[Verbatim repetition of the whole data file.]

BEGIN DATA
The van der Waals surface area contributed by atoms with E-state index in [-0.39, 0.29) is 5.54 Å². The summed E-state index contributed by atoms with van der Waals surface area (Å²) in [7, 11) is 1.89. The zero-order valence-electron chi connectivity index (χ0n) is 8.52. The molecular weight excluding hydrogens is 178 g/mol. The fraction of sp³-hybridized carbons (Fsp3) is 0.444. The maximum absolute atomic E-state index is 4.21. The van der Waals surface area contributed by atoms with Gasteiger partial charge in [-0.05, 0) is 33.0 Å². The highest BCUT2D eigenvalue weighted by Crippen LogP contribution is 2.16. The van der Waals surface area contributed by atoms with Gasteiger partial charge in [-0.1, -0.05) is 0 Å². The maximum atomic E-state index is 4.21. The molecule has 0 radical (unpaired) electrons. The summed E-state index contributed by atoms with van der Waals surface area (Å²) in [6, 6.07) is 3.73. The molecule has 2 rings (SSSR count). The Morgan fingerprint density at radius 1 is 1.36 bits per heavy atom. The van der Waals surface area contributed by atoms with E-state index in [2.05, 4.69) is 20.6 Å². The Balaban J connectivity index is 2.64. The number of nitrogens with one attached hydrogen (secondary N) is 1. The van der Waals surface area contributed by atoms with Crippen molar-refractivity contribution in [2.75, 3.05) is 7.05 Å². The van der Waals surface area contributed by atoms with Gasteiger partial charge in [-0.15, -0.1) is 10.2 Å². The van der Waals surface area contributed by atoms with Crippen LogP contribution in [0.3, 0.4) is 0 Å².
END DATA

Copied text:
The van der Waals surface area contributed by atoms with E-state index in [-0.39, 0.29) is 5.54 Å². The summed E-state index contributed by atoms with van der Waals surface area (Å²) in [7, 11) is 1.89. The zero-order valence-electron chi connectivity index (χ0n) is 8.52. The molecular weight excluding hydrogens is 178 g/mol. The fraction of sp³-hybridized carbons (Fsp3) is 0.444. The maximum absolute atomic E-state index is 4.21. The van der Waals surface area contributed by atoms with Gasteiger partial charge in [-0.05, 0) is 33.0 Å². The highest BCUT2D eigenvalue weighted by Crippen LogP contribution is 2.16. The van der Waals surface area contributed by atoms with Gasteiger partial charge in [-0.1, -0.05) is 0 Å². The maximum atomic E-state index is 4.21. The molecule has 0 radical (unpaired) electrons. The summed E-state index contributed by atoms with van der Waals surface area (Å²) in [6, 6.07) is 3.73. The molecule has 2 rings (SSSR count). The Morgan fingerprint density at radius 1 is 1.36 bits per heavy atom. The van der Waals surface area contributed by atoms with E-state index in [2.05, 4.69) is 20.6 Å². The Balaban J connectivity index is 2.64. The number of nitrogens with one attached hydrogen (secondary N) is 1. The van der Waals surface area contributed by atoms with Crippen molar-refractivity contribution in [2.75, 3.05) is 7.05 Å². The van der Waals surface area contributed by atoms with Gasteiger partial charge in [-0.15, -0.1) is 10.2 Å². The van der Waals surface area contributed by atoms with Crippen LogP contribution in [0.3, 0.4) is 0 Å².